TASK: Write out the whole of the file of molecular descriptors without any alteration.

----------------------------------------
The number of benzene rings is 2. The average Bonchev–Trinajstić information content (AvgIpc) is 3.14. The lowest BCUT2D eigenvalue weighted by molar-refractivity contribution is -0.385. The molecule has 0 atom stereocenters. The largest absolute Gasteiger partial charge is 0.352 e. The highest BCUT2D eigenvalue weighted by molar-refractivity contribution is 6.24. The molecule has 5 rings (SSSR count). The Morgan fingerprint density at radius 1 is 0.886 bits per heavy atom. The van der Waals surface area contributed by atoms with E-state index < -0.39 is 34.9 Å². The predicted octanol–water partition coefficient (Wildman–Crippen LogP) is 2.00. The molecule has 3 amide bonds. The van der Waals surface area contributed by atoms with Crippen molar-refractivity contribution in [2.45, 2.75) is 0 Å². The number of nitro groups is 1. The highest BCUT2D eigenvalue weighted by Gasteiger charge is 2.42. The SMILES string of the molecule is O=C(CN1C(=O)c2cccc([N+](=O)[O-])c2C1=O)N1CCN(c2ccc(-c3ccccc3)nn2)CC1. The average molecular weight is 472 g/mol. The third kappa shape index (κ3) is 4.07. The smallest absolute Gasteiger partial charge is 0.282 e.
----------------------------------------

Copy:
The number of benzene rings is 2. The average Bonchev–Trinajstić information content (AvgIpc) is 3.14. The lowest BCUT2D eigenvalue weighted by molar-refractivity contribution is -0.385. The molecule has 0 atom stereocenters. The largest absolute Gasteiger partial charge is 0.352 e. The highest BCUT2D eigenvalue weighted by molar-refractivity contribution is 6.24. The molecule has 5 rings (SSSR count). The Morgan fingerprint density at radius 1 is 0.886 bits per heavy atom. The van der Waals surface area contributed by atoms with E-state index < -0.39 is 34.9 Å². The predicted octanol–water partition coefficient (Wildman–Crippen LogP) is 2.00. The molecule has 3 amide bonds. The van der Waals surface area contributed by atoms with Crippen molar-refractivity contribution in [2.45, 2.75) is 0 Å². The number of nitro groups is 1. The highest BCUT2D eigenvalue weighted by Gasteiger charge is 2.42. The SMILES string of the molecule is O=C(CN1C(=O)c2cccc([N+](=O)[O-])c2C1=O)N1CCN(c2ccc(-c3ccccc3)nn2)CC1. The average molecular weight is 472 g/mol. The third kappa shape index (κ3) is 4.07. The smallest absolute Gasteiger partial charge is 0.282 e.